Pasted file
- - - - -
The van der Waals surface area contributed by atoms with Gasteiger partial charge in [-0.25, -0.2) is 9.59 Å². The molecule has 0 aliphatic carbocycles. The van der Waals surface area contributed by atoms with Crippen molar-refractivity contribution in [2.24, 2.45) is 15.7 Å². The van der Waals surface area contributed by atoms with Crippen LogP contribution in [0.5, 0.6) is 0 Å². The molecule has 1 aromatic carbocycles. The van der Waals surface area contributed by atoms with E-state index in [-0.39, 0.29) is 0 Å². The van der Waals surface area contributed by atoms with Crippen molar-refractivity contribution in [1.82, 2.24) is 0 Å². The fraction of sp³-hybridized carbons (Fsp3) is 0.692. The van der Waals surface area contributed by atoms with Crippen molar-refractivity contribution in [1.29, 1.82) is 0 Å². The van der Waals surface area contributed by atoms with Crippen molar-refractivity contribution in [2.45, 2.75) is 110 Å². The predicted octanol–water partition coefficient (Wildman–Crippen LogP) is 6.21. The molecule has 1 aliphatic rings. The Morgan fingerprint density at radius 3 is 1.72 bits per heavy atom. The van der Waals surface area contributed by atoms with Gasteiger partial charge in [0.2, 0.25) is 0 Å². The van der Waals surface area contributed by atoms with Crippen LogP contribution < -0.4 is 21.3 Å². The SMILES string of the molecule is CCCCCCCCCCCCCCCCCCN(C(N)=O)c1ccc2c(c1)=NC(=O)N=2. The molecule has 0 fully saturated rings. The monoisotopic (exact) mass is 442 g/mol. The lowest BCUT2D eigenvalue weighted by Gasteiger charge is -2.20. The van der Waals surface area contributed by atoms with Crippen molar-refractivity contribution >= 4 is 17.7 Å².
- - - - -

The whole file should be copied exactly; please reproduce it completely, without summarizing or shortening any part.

The van der Waals surface area contributed by atoms with Gasteiger partial charge in [-0.25, -0.2) is 9.59 Å². The molecule has 0 aliphatic carbocycles. The van der Waals surface area contributed by atoms with Crippen molar-refractivity contribution in [2.24, 2.45) is 15.7 Å². The van der Waals surface area contributed by atoms with Crippen LogP contribution in [0.5, 0.6) is 0 Å². The molecule has 1 aromatic carbocycles. The van der Waals surface area contributed by atoms with E-state index in [-0.39, 0.29) is 0 Å². The van der Waals surface area contributed by atoms with Crippen molar-refractivity contribution in [1.82, 2.24) is 0 Å². The fraction of sp³-hybridized carbons (Fsp3) is 0.692. The van der Waals surface area contributed by atoms with Crippen molar-refractivity contribution in [1.29, 1.82) is 0 Å². The van der Waals surface area contributed by atoms with Crippen molar-refractivity contribution in [2.45, 2.75) is 110 Å². The predicted octanol–water partition coefficient (Wildman–Crippen LogP) is 6.21. The molecule has 1 aliphatic rings. The Morgan fingerprint density at radius 3 is 1.72 bits per heavy atom. The van der Waals surface area contributed by atoms with Gasteiger partial charge in [0.2, 0.25) is 0 Å². The van der Waals surface area contributed by atoms with Crippen LogP contribution < -0.4 is 21.3 Å². The SMILES string of the molecule is CCCCCCCCCCCCCCCCCCN(C(N)=O)c1ccc2c(c1)=NC(=O)N=2. The molecule has 0 fully saturated rings. The monoisotopic (exact) mass is 442 g/mol. The lowest BCUT2D eigenvalue weighted by Gasteiger charge is -2.20. The van der Waals surface area contributed by atoms with Crippen molar-refractivity contribution >= 4 is 17.7 Å².